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Honda Motor Expects Annual Profit to Fall, Announces Share Buyback — 2nd Update

By Kosaku Narioka


Honda Motor projected a drop in fiscal-year net profit and announced a share buyback after posting a sharp increase in annual profit for the previous year, driven by the recovery of its car business.

The Japanese automaker said Friday that it expects net profit to decline 9.7% to 1.000 trillion yen ($6.43 billion) and revenue to fall 0.6% to Y20.300 trillion for the year that began in April. The company is expecting higher research and development expenses and a stronger yen that reduces the value of profits earned overseas in yen terms.

For the year ended March, net profit climbed 70% as revenue rose 21%, thanks to a recovery in its car business. Honda booked an operating profit for its car segment following a loss the previous year, as sales grew sharply in the U.S. despite a decline in China.

Chief Executive Toshihiro Mibe said hybrid gas-electric vehicles have been selling quite well and that the carmaker is working with suppliers to boost production

Mibe also said Honda is spending more for capital expenditure and research and development to grow its EV business.

Honda and other Japanese carmakers have long produced hybrid vehicles, but they trail companies such as Tesla and China's BYD in full battery-electric vehicles.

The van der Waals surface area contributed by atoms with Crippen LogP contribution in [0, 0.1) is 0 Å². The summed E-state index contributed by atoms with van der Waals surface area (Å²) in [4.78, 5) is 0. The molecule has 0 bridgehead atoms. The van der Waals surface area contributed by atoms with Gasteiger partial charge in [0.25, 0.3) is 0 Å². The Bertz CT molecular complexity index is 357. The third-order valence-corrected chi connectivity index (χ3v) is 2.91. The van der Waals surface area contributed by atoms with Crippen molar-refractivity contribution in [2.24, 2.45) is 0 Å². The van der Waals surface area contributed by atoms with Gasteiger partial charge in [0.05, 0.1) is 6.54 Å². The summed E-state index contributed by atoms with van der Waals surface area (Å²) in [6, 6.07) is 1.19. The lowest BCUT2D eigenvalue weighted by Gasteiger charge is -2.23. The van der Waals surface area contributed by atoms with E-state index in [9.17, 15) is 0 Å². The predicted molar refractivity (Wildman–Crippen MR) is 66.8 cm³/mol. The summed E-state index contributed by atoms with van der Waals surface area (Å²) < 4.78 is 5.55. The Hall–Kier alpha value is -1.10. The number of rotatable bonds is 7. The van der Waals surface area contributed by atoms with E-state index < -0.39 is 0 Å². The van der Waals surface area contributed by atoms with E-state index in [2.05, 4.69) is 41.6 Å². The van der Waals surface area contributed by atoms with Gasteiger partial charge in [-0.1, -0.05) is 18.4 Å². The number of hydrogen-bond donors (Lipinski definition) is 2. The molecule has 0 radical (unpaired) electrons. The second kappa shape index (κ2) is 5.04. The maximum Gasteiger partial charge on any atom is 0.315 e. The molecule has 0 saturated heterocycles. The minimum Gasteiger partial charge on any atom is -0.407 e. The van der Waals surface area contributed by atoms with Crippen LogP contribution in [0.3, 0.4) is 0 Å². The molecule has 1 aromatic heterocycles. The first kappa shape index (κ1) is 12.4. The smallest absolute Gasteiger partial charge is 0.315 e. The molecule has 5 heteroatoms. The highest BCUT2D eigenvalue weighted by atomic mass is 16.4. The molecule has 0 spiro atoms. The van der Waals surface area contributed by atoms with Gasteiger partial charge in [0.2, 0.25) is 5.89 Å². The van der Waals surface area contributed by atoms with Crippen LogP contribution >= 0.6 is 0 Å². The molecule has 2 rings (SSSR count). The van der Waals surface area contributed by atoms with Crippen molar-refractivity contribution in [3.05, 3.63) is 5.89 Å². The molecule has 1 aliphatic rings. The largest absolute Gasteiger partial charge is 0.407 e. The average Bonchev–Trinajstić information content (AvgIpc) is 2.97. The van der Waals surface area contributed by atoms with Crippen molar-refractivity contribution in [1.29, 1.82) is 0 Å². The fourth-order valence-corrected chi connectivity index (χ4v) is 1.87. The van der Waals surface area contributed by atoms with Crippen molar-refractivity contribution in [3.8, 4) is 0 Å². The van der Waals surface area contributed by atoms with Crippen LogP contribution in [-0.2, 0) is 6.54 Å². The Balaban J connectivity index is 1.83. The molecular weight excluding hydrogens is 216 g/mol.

Honda said in April that it would invest the equivalent of about $11 billion in building an electric-vehicle manufacturing plant and an EV battery plant in Canada.

On Friday, the automaker projected group car sales to rise 0.3% to 4.12 million units this fiscal year, as gains in North America and Japan are expected to offset a drop in the rest of Asia. It projects group motorcycle sales to increase 5.2% to 19.8 million, thanks to growth in Asia outside Japan.

The company said it will buy back up to Y300.0 billion of its shares by the end of March 2025 as part of efforts to shore up its share price, which is trading below book value. The company said it may repurchase up to 3.7% of its outstanding shares.

Honda's projection of a net profit drop comes after similar forecasts by its rivals earlier this week.

Toyota Motor projected a drop in net profit for the new fiscal year, partly because of higher material and labor costs and research and development expenses. Nissan Motor also forecast lower annual net profit despite projected sales growth, citing heightened competition and high inflation.


--Chieko Tsuneoka in Tokyo contributed to this article.

Write to Kosaku Narioka at


(END) Dow Jones Newswires

May 10, 2024 06:24 ET (10:24 GMT)

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